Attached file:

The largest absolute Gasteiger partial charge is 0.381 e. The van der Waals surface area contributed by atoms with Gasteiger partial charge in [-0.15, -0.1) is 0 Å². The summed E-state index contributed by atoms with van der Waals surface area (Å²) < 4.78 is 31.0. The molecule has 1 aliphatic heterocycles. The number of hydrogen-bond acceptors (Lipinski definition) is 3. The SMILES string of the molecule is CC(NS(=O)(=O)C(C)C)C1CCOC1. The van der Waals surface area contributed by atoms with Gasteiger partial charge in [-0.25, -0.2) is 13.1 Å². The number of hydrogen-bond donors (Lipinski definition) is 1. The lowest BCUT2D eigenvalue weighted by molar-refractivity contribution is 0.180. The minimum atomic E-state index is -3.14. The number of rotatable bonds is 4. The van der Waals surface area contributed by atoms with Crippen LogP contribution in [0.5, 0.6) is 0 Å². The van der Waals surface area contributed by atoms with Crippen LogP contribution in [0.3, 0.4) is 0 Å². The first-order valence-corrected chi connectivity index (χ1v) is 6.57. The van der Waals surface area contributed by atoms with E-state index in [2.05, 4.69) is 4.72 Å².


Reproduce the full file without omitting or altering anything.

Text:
The largest absolute Gasteiger partial charge is 0.381 e. The van der Waals surface area contributed by atoms with Gasteiger partial charge in [-0.15, -0.1) is 0 Å². The summed E-state index contributed by atoms with van der Waals surface area (Å²) < 4.78 is 31.0. The molecule has 1 aliphatic heterocycles. The number of hydrogen-bond acceptors (Lipinski definition) is 3. The SMILES string of the molecule is CC(NS(=O)(=O)C(C)C)C1CCOC1. The van der Waals surface area contributed by atoms with Gasteiger partial charge in [-0.25, -0.2) is 13.1 Å². The number of hydrogen-bond donors (Lipinski definition) is 1. The lowest BCUT2D eigenvalue weighted by molar-refractivity contribution is 0.180. The minimum atomic E-state index is -3.14. The number of rotatable bonds is 4. The van der Waals surface area contributed by atoms with Crippen LogP contribution in [0.5, 0.6) is 0 Å². The van der Waals surface area contributed by atoms with Crippen LogP contribution in [0.3, 0.4) is 0 Å². The first-order valence-corrected chi connectivity index (χ1v) is 6.57. The van der Waals surface area contributed by atoms with E-state index in [2.05, 4.69) is 4.72 Å².